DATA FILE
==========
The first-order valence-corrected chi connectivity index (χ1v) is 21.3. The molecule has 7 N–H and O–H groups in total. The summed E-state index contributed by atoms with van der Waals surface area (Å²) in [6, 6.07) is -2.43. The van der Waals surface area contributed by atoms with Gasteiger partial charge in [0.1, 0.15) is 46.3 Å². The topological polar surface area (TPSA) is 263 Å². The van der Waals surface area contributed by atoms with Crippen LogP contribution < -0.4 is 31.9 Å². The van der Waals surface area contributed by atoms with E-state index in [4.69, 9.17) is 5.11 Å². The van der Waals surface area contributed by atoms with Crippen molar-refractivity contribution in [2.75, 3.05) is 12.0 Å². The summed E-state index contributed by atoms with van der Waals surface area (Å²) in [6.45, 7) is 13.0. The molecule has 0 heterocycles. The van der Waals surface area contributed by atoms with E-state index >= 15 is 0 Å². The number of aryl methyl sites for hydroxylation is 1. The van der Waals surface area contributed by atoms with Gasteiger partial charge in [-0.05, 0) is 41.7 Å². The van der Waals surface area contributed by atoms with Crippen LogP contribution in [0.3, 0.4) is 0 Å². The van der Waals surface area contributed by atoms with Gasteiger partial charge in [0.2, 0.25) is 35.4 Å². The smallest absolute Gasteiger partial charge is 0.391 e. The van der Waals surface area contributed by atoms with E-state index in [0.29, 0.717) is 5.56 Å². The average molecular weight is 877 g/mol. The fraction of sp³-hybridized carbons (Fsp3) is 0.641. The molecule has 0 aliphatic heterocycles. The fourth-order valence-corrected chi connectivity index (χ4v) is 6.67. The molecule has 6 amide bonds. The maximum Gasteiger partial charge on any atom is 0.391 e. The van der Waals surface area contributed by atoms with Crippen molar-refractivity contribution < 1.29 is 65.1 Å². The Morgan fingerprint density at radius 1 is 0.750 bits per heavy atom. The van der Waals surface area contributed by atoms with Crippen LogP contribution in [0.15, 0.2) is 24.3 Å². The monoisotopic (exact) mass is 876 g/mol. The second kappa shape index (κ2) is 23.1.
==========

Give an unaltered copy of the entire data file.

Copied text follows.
The first-order valence-corrected chi connectivity index (χ1v) is 21.3. The molecule has 7 N–H and O–H groups in total. The summed E-state index contributed by atoms with van der Waals surface area (Å²) in [6, 6.07) is -2.43. The van der Waals surface area contributed by atoms with Gasteiger partial charge in [0.1, 0.15) is 46.3 Å². The topological polar surface area (TPSA) is 263 Å². The van der Waals surface area contributed by atoms with Crippen LogP contribution < -0.4 is 31.9 Å². The van der Waals surface area contributed by atoms with E-state index in [4.69, 9.17) is 5.11 Å². The van der Waals surface area contributed by atoms with Crippen molar-refractivity contribution in [2.75, 3.05) is 12.0 Å². The summed E-state index contributed by atoms with van der Waals surface area (Å²) in [6.45, 7) is 13.0. The molecule has 0 heterocycles. The van der Waals surface area contributed by atoms with E-state index >= 15 is 0 Å². The number of aryl methyl sites for hydroxylation is 1. The van der Waals surface area contributed by atoms with Gasteiger partial charge in [-0.05, 0) is 41.7 Å². The van der Waals surface area contributed by atoms with Crippen LogP contribution in [0.3, 0.4) is 0 Å². The van der Waals surface area contributed by atoms with Gasteiger partial charge in [0.2, 0.25) is 35.4 Å². The smallest absolute Gasteiger partial charge is 0.391 e. The van der Waals surface area contributed by atoms with E-state index in [0.29, 0.717) is 5.56 Å². The average molecular weight is 877 g/mol. The fraction of sp³-hybridized carbons (Fsp3) is 0.641. The molecule has 0 aliphatic heterocycles. The fourth-order valence-corrected chi connectivity index (χ4v) is 6.67. The molecule has 6 amide bonds. The maximum Gasteiger partial charge on any atom is 0.391 e. The van der Waals surface area contributed by atoms with Crippen molar-refractivity contribution < 1.29 is 65.1 Å². The Morgan fingerprint density at radius 1 is 0.750 bits per heavy atom. The van der Waals surface area contributed by atoms with Crippen LogP contribution in [0.15, 0.2) is 24.3 Å². The monoisotopic (exact) mass is 876 g/mol. The second kappa shape index (κ2) is 23.1.